The Internal Revenue Service is reviewing the tax returns of 10 million people and will begin issuing additional refunds this week to those who paid too much in taxes for their 2020 unemployment benefits. The agency said in a statement on Friday.
“The IRS identified over 10 million taxpayers who filed their tax returns prior to the American Rescue Plan of 2021 becoming law in March and is reviewing those tax returns to determine the correct taxable amount of unemployment compensation and tax.This could result in a refund, a reduced balance due or no change to tax (no refund due nor amount owed).”
Under the $1.9 trillion American Rescue Plan, the first $10,200 in unemployment benefits aren’t taxed for eligible filers. Because the legislation was signed into law halfway through the tax season, it was unclear what eligible taxpayers should do if they filed their federal return already. The IRS previously said that jobless workers who already filed their taxes won’t need to amend their returns.
Filers whose tax returns have been processed will receive two tax refunds: the first reflects how they filed and the second refund will reflect any tax break they get on their unemployment benefits, Commissioner Charles Rettig said in March.
The IRS will issue the refunds by direct deposit for taxpayers with valid banking information on their 2020 return. They agency will send a paper check if that information is not available.
The refunds will be subject to normal offset rules including past-due federal tax, state income tax, state unemployment compensation debts among others. If the refund is used to pay unpaid debt, the IRS will send a separate notice.
The first phase of the adjustment is made for single filers with simpler tax returns which, for example, didn’t claim dependents or any refundable tax credits. The next phase will review more complex returns which may take “through the end of summer” to correct, the agency said.
Both regular unemployment benefits and the jobless benefits provided by the stimulus legislation are subject to income tax. But the newly added tax exemption is for the first $10,200 of unemployment benefits; any benefits above that threshold are taxable. The break applies to the 2020 tax year and for households making up to $150,000.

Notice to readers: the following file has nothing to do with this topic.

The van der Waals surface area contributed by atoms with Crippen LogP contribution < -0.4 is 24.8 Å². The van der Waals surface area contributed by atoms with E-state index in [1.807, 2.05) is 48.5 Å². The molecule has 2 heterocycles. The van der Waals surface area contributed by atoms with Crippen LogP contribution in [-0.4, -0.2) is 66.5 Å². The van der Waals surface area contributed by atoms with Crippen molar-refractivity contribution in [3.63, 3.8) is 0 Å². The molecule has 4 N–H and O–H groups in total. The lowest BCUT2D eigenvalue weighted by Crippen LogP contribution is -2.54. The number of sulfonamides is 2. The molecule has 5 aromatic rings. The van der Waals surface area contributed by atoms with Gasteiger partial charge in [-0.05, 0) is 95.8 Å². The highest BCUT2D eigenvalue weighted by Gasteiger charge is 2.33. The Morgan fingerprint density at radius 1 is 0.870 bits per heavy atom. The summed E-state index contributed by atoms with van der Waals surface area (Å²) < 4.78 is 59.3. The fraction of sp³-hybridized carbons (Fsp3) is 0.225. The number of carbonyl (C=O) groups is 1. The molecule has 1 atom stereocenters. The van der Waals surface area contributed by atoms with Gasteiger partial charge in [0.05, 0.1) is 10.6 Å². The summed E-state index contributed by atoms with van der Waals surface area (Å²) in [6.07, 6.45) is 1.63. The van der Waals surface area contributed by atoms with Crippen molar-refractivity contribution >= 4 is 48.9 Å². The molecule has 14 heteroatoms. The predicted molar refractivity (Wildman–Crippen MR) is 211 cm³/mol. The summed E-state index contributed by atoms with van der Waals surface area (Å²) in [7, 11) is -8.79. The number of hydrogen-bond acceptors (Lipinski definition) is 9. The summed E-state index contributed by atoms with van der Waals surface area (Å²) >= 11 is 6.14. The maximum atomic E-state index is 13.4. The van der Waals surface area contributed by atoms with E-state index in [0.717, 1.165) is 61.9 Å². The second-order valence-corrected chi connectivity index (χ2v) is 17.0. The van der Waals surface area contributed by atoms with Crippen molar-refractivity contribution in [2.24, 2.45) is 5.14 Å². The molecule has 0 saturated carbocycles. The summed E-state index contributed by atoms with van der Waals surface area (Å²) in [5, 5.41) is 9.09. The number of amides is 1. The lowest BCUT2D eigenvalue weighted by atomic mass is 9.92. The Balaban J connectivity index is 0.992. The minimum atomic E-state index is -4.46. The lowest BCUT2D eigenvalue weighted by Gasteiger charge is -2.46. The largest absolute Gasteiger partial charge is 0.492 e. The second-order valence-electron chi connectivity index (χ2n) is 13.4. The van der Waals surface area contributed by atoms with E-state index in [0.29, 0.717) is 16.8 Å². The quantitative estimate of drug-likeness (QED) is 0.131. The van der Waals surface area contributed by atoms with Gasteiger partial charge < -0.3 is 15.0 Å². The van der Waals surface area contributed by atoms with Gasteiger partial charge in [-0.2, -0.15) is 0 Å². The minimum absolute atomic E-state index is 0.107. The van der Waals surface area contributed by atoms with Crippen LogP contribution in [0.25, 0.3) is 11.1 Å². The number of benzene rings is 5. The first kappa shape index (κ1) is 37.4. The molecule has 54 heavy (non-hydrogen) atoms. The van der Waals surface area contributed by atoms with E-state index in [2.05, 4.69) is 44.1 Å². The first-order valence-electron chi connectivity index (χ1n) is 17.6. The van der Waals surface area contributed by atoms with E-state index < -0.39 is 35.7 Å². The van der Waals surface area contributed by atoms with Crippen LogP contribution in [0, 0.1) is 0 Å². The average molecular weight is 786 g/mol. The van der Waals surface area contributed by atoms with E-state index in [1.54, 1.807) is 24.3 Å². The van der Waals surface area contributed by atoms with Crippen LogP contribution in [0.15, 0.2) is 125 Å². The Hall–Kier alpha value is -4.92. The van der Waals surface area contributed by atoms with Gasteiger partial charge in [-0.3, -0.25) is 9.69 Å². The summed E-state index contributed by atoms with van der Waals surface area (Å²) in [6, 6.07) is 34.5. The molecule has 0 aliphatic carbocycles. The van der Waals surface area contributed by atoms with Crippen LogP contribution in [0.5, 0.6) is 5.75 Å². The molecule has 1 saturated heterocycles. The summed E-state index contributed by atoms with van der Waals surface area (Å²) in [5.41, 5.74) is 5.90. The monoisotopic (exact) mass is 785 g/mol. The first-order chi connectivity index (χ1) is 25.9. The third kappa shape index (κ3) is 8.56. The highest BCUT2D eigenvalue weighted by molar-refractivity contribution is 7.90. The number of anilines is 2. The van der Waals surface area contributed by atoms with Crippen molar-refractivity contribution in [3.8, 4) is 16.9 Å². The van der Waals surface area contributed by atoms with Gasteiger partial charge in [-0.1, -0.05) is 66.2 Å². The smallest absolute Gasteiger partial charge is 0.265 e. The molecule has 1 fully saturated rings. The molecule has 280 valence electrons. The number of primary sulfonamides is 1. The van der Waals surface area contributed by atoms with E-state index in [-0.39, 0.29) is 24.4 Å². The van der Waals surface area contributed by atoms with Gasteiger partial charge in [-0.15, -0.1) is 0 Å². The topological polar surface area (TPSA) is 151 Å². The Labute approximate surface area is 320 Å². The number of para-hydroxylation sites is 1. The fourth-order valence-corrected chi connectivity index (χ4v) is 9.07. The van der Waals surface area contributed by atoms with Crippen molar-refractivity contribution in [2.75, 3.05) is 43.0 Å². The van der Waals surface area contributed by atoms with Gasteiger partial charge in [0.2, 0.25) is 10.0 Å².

The break would increase a taxpayer’s refund by about $1,000 or reduce their tax liability by the same amount, according to previous estimates from Andrew Stettner, an unemployment insurance expert and senior fellow at the Century Foundation.
Aside from the complications from the pandemic, the backlog is also the result of a chronically understaffed agency.
Since 2010, the IRS has lost 21,000 employees and its budget has declined around 20% when taking inflation into account. It also had a hiring freeze in place from 2011 to 2018, making it harder to employ enough people to fill the jobs lost. As state Samantha Jacoby, senior tax legal analyst at the Center on Budget and Policy Priorities,
“The pandemic, as well as the longstanding budget cuts, are the two big reasons for a larger-than-normal backlog. The IRS has been the subject of funding cuts for at least a decade, which likely made them less able to handle [the move to remote work] that they didn’t anticipate.”
In the meantime, getting in touch with the IRS has been onerous. You have to call very early in the morning and you’re still going to be on hold for hours.
Some of the backlogged returns were frozen by the IRS fraud filters, the National Taxpayer Advocate report found. For 1 in 4 returns flagged for income verification, it took refunds longer than 56 days to be sent. For nearly 1 in 5 flagged for identity verification, it took refunds over four months to be sent.
A Treasury watchdog warned that taxpayers may face delays in getting their refunds this season because the IRS is still dealing with last year’s backlog and faces difficulties hiring enough workers to process old and incoming returns.
That warning appears prescient.